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Save the bees from corporate greed

Two crucial scientific studies have confirmed that pesticides and insecticides at even low, undetectable levels are linked to the massive collapse of honey bee colonies.

Chemical firm Bayer, which produces the nicotine-based imidacloprid, has always dismissed any connection between the use of its insecticide and the disappearance of bee colonies in the United States and Europe.

But from the University of Maryland, we learn that sub-lethal doses of imidacloprid weaken bees, so that they lose their immunity to a common parasite Nosema.

Though the doses were not high enough to affect longevity or the ability to forage, the increase in the Nosema parasite infestation shows that even undetectable levels of the pesticide affect the immune system of bees.

The researchers conclude that interactions between pesticides and pathogens like Nosema, "could be a major contributor to increased mortality of honey bee colonies, including colony collapse disorder, and other pollinator declines worldwide."

Scientists at the University of Purdue, Indiana, analysed bees found dead in and around hives from several apiaries over two years and discovered the presence of neonicotinoid insecticides in all of them. These products are used to coat corn and soybean seeds before planting.

They were present on nearby dandelion flowers up to two years after treated seed was planted and in corn pollen gathered by bees.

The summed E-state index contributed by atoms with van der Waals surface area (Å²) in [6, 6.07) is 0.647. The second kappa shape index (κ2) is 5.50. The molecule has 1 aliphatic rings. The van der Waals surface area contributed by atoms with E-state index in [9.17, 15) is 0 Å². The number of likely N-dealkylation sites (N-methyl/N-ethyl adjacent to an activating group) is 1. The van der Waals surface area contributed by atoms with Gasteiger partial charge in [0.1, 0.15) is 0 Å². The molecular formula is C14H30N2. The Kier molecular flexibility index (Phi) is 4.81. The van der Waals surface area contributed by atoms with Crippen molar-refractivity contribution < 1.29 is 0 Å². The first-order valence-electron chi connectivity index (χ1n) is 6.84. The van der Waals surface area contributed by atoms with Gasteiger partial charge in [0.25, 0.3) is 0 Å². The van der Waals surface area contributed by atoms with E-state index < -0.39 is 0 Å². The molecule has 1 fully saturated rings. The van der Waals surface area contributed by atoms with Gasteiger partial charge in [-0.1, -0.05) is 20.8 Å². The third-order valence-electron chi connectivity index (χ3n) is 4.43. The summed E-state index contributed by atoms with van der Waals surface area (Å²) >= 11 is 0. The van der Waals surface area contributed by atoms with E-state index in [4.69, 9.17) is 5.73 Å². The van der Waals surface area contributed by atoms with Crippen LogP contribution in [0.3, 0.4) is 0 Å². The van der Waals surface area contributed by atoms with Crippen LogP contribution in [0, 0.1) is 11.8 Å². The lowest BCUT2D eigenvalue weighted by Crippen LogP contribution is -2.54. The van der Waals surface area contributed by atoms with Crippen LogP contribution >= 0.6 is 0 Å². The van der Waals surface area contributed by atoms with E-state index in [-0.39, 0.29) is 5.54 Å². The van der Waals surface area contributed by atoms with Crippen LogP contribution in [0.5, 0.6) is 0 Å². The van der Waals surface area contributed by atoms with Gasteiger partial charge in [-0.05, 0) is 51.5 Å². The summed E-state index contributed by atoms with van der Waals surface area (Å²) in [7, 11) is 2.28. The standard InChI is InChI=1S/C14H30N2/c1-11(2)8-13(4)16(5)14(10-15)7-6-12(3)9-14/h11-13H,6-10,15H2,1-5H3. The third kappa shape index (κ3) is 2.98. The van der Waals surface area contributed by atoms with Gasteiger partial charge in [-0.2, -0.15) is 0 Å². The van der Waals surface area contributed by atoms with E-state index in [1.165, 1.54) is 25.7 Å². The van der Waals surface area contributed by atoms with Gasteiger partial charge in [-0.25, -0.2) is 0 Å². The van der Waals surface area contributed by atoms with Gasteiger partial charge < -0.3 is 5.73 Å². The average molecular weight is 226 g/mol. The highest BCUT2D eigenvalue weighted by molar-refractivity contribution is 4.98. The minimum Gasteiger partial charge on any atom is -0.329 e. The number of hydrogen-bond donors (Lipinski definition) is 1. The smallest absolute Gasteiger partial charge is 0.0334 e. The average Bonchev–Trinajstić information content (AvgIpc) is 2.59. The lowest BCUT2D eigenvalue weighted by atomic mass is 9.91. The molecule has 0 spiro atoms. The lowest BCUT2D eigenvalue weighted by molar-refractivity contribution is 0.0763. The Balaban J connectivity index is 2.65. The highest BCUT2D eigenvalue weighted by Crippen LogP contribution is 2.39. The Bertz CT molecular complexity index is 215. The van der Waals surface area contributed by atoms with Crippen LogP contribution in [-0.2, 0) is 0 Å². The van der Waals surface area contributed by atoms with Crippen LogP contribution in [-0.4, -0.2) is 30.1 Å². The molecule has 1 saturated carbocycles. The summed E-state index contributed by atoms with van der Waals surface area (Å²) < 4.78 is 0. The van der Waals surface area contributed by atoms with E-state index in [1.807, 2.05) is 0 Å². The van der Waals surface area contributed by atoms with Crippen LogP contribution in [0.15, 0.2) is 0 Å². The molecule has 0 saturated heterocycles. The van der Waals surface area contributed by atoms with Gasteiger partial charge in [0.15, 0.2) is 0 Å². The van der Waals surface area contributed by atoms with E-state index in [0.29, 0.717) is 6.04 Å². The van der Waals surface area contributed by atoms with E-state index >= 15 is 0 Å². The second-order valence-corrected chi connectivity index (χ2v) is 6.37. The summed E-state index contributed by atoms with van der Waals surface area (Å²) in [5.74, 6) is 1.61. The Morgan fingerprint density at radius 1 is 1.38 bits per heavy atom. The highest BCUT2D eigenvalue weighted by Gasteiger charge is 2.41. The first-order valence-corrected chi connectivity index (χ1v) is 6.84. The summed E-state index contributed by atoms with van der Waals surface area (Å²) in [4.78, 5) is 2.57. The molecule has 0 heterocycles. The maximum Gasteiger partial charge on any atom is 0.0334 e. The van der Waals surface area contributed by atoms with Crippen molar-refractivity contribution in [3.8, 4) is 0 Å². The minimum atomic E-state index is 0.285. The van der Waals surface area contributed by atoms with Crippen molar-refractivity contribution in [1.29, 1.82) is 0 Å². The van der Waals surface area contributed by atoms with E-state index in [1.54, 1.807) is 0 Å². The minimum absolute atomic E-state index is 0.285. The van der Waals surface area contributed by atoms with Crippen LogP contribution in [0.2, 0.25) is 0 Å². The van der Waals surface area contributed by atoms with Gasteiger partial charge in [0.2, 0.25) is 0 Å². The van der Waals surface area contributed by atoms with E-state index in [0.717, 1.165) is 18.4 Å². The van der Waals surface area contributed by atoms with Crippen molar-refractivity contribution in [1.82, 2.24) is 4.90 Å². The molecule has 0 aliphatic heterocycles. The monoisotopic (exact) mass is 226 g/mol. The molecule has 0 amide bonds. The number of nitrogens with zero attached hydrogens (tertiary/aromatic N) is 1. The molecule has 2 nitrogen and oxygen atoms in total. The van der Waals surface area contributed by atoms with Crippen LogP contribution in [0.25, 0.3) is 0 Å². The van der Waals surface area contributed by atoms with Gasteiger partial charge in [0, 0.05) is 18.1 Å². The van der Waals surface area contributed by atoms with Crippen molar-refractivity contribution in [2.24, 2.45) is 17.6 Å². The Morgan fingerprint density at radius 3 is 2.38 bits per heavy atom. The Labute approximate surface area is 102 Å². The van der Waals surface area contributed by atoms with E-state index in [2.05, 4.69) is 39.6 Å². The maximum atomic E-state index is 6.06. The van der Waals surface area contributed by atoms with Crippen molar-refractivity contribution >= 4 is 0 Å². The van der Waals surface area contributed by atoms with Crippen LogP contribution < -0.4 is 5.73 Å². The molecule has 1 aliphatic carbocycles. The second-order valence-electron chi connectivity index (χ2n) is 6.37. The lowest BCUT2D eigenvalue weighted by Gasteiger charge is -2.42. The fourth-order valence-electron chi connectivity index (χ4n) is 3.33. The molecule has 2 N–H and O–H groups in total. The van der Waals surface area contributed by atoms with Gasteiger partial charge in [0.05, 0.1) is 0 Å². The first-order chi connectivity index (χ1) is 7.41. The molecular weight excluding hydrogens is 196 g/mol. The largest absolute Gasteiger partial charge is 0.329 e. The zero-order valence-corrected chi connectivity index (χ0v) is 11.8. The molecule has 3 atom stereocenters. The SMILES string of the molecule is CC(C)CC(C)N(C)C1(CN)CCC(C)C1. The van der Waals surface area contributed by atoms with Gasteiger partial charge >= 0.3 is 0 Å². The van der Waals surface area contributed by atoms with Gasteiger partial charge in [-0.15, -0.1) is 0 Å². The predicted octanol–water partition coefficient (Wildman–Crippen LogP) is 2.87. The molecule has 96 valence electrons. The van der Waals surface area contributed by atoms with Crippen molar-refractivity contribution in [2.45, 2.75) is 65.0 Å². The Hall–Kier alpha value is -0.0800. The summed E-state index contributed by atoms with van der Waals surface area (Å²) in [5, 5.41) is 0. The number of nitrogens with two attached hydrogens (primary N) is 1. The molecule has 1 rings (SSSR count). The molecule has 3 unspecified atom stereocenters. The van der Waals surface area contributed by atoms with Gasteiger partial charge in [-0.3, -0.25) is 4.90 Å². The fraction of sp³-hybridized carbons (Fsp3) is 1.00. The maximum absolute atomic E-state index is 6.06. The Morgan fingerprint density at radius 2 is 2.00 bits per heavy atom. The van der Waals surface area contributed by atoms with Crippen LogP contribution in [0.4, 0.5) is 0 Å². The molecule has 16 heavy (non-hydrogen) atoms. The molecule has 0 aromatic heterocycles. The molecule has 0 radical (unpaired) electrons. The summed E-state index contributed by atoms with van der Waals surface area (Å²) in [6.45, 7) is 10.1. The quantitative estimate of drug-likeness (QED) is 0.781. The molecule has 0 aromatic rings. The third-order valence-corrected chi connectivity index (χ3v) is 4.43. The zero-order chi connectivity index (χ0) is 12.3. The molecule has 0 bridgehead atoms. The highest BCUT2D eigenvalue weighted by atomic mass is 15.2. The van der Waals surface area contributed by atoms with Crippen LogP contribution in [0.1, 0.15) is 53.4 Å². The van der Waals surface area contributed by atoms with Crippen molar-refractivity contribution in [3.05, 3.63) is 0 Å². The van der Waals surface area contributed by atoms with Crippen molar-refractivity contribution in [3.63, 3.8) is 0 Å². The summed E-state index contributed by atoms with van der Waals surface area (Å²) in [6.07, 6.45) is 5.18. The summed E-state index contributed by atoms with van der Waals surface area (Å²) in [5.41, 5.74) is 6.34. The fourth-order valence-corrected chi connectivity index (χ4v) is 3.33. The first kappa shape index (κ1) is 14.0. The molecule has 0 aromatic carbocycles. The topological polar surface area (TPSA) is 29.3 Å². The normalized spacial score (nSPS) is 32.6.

"We know that these insecticides are highly toxic to bees; we found them in each sample of dead and dying bees," said Christian Krupke, associate professor of entomology and a co-author of the findings.

Other bees at the affected hives exhibited tremors, uncoordinated movement and convulsions, all signs of insecticide poisoning.

All corn seed and about half of all soybean seed planted in the US is coated with the sticky insecticide, and to keep the seed flowing freely in the planters, it is mixed with talc.

"Given the rates of corn planting and talc usage, we are blowing large amounts of contaminated talc into the environment," Krupke said. "This material is so concentrated that even small amounts landing on flowering plants around a field can kill foragers or be transported to the hive in contaminated pollen."

Bees that do not die directly as a result of the insecticide suffer other effects, such as loss of homing ability or lowered resistance to disease or mites. In other words, bee colony collapse is due to multiple problems, but it is likely that the loss of resistance to viruses, mites and parasites is itself connected to the use of these deadly chemicals.

(And while we are on the subject – what is the cumulative effect on human beings eating food grown in this way? It can't possibly have no effect. Perhaps we should be told.)

Late last year, Monsanto (inventor of the neonicotinoids and many other deadly agro-industrial weapons) bought up one of the key companies looking at genetic modification of honey bees to survive colony collapse.

Beeologics, based in Florida and Israel, has developed a product called Remembee, an anti-viral agent that works by interfering with the bees' DNA, its genetic make-up.

Kelly Powers, a Monsanto PR person, said at the time, without a trace of irony: "I don't need to tell you how important bees are to farmers who rely on pollination, and Remembee has great promise, pending approvals."

First they create the chemicals that harm the bees – then they manipulate their genes to resist some effects of the poison. And at every point - big fat profits!

If anything requires genetic modification, it’s corporations like Monsanto and Bayer, for the sake of the eco-system as a whole. The consequences of a world without pollinating bees are too shocking to contemplate.

Penny Cole
Environment editor
9 February 2012

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